When reviewing the competencies and characteristics that define effective leadership, we typically find "agility" in the top ten.
What Do We Mean by Agility in Leadership?
Gary Laney, in his LinkedIn post on the Top 10, shows "Adaptable" as #9. Here is the definition he provided:
"To be agile is to be quick and alert. To be adaptable is to be willing and able to change. Therefore, speed, willingness, and capability to change are the key. Together, they form a powerful leadership superpower. As your work and environment change on an increasingly rapid basis, you need to be open to shifting, getting feedback, and beginning again."
Notice the use of the words "willing" and "willingness" in the definition. Those words suggest an element of "want to" (motivation) in agility.
Lombardo and Eichinger of the Lominger Institute developed a well-known competency framework. Here are two competencies that are related to leadership agility:
Learning on the Fly: Learns quickly when facing new problems; a relentless and versatile learner; open to change; analyzes both successes and failures for clues to improvement; experiments and will try anything to find solutions; enjoys the challenge of unfamiliar tasks; quickly grasps the essence and the underlying structure of anything.
Strategic Agility: Sees ahead clearly; can anticipate future consequences and trends accurately; has broad knowledge and perspective; is future oriented; can articulately paint credible pictures and visions of possibilities and likelihoods; can create competitive and breakthrough strategies and plans.
Note that there are elements of their definitions which are not competencies: "open to change," "enjoys the challenge of unfamiliar tasks," and "is future oriented." These are what we classify as characteristics. So there is something more than competencies involved.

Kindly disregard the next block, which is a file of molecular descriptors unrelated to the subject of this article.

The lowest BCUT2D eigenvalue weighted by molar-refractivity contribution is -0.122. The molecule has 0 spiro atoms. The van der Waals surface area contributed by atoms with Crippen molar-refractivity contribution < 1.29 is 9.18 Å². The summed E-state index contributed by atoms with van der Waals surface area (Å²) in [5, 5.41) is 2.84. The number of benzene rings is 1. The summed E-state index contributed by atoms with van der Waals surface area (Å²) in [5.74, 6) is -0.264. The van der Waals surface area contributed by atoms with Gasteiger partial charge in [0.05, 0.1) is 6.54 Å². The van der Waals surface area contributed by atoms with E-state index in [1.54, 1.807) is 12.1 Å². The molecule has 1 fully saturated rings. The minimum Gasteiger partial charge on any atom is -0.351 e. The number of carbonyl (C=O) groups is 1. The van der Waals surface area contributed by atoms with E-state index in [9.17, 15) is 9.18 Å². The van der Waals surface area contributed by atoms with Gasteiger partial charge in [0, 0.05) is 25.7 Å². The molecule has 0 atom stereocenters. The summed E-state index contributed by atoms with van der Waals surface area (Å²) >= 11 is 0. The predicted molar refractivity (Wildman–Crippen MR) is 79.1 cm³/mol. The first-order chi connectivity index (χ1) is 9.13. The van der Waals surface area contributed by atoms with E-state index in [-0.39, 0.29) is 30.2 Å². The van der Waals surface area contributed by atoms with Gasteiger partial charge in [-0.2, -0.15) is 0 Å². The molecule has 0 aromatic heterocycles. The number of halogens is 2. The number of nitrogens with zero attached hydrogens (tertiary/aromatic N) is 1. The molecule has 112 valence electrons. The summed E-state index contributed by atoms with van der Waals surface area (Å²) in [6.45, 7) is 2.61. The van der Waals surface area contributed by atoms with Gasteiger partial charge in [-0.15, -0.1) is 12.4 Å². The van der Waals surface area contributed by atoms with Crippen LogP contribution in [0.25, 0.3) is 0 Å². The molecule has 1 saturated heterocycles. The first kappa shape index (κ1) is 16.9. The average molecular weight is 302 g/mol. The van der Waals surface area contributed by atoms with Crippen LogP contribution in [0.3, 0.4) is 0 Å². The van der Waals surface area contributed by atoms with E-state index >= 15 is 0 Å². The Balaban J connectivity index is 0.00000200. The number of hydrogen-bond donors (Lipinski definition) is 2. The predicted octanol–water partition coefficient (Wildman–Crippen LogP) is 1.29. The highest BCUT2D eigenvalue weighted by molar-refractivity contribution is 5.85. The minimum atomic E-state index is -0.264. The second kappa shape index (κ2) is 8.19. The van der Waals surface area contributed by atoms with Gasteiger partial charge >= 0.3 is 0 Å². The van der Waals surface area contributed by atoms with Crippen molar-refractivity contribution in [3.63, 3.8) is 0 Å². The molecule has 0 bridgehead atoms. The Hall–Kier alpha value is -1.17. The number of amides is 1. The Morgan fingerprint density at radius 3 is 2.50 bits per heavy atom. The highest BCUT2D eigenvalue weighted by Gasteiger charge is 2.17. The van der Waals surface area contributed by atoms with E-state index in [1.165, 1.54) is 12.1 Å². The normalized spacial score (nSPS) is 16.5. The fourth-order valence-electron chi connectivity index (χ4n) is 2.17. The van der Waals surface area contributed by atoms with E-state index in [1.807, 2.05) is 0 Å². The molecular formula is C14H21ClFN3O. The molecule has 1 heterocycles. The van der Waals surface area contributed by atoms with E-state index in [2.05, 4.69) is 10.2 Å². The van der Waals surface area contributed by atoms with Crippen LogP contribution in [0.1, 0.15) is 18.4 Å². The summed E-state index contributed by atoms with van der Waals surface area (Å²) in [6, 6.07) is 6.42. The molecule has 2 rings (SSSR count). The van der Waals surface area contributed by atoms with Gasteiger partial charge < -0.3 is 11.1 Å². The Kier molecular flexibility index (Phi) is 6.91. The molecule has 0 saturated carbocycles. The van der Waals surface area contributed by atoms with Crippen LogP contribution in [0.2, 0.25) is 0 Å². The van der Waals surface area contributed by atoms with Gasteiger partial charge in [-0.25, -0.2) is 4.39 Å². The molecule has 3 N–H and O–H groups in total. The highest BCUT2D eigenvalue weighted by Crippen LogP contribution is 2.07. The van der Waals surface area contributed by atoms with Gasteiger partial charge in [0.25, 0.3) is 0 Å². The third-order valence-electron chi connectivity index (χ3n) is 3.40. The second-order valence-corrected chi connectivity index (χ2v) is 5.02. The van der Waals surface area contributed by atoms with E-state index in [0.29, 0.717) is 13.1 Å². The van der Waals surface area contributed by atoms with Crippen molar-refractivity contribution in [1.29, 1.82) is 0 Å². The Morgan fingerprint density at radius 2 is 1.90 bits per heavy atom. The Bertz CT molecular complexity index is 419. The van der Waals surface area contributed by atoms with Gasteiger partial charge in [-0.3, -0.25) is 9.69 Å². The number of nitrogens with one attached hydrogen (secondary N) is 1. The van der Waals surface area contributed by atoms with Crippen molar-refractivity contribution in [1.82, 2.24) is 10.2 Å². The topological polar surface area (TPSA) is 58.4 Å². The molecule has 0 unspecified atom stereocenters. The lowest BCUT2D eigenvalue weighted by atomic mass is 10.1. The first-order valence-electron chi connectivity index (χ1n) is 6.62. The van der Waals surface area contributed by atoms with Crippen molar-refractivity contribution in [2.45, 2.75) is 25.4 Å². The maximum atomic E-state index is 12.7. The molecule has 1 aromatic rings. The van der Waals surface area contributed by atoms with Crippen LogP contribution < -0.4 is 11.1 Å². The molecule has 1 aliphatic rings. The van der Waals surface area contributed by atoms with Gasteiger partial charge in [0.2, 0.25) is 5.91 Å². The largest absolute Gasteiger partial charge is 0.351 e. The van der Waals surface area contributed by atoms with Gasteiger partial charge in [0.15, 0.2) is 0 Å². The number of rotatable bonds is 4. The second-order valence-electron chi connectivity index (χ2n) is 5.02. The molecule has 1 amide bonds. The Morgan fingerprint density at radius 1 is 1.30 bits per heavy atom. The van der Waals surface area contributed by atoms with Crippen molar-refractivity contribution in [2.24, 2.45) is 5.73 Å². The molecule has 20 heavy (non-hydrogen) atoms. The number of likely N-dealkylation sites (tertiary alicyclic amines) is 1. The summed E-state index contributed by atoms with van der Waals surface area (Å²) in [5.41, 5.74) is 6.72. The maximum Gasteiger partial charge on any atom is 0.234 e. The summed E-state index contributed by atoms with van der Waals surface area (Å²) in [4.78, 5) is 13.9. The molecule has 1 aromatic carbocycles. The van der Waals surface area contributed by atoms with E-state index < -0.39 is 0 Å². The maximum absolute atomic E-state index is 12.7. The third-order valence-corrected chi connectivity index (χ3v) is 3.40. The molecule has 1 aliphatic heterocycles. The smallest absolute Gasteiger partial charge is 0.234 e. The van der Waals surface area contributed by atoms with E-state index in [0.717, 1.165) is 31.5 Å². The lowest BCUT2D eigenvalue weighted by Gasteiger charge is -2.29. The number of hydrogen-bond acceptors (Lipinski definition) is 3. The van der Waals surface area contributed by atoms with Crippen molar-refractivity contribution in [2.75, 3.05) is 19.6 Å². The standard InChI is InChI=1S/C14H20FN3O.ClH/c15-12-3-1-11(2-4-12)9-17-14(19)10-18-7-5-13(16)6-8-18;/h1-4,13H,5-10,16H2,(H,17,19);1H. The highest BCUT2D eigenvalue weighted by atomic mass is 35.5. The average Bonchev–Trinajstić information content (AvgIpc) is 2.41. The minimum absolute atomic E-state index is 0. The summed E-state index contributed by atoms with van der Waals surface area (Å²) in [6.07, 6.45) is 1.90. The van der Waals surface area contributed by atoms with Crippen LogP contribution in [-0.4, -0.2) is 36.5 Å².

A crucial component of what else is involved is motivation.
This takes us to the saying:
Some want to, but can't.
Some can, but don't want to.
Being effective takes both "want to" and "can".
We're focused on the "want to" portion of agility here. Unless the motivation is in place to want to adapt and change quickly – whether its strategy or execution – an individual's competency may ultimately be in vain.
The iWAM and Motivational Agility
Because we do organizational and leadership development and not just assessment, we get to know the organizational context in which people work as well as the individuals themselves.
This exposure provides us with a larger perspective than just an assessment would provide. Over the years we've not only assessed managers and leaders (motivation and behaviors), but also worked with them. As a result we began to link the motivational and attitudinal patterns in the iWAM to complex behaviors like agility.
Here's our overview of the patterns that may be linked to agility and how one might score on the respective scale.
This is, of course, not an all-or-none situation. The individual's context and role may influence both the score and what is appropriate. For example, someone in quality control may be less agile than someone in research and development.
Ah, the crucial question: so what?
If your organization is focused on competencies and the key elements of performance which includes a behavior such as agility, they may be overlooking a critical piece of information related to what the individuals "want to do"; that is, their motivation.
While it is true that someone will do something they can do (ability) but don't want to do (motivation), they are not likely to do it for an extended period of time. That period may be a day, week, month, or longer, but only until the individual finds an option to the present role and requirements. It's not sustainable behavior.
This might be something to consider as you map the future of leadership in your organization. There are two questions:
- What motivators are important to a leader's agility?
- How do we know if they have this motivation?